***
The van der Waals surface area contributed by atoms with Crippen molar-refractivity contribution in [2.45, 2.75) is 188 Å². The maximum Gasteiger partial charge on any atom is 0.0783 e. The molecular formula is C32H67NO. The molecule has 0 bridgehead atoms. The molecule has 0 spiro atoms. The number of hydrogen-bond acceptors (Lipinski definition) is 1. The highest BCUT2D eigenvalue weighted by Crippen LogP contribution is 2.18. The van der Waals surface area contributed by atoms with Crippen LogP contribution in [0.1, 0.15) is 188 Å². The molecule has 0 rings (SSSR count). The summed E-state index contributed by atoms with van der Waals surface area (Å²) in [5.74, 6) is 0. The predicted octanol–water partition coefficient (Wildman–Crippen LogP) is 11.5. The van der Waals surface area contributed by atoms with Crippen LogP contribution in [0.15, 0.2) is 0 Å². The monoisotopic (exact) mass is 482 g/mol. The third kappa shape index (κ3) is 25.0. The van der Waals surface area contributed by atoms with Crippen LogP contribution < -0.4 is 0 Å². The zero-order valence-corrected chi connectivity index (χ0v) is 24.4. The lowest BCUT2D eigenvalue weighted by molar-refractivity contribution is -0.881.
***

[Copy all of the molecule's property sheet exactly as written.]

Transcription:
The van der Waals surface area contributed by atoms with Crippen molar-refractivity contribution in [2.45, 2.75) is 188 Å². The maximum Gasteiger partial charge on any atom is 0.0783 e. The molecular formula is C32H67NO. The molecule has 0 bridgehead atoms. The molecule has 0 spiro atoms. The number of hydrogen-bond acceptors (Lipinski definition) is 1. The highest BCUT2D eigenvalue weighted by Crippen LogP contribution is 2.18. The van der Waals surface area contributed by atoms with Crippen LogP contribution in [0.1, 0.15) is 188 Å². The molecule has 0 rings (SSSR count). The summed E-state index contributed by atoms with van der Waals surface area (Å²) in [5.74, 6) is 0. The predicted octanol–water partition coefficient (Wildman–Crippen LogP) is 11.5. The van der Waals surface area contributed by atoms with Crippen LogP contribution in [0.15, 0.2) is 0 Å². The monoisotopic (exact) mass is 482 g/mol. The third kappa shape index (κ3) is 25.0. The van der Waals surface area contributed by atoms with Crippen LogP contribution < -0.4 is 0 Å². The zero-order valence-corrected chi connectivity index (χ0v) is 24.4. The lowest BCUT2D eigenvalue weighted by molar-refractivity contribution is -0.881.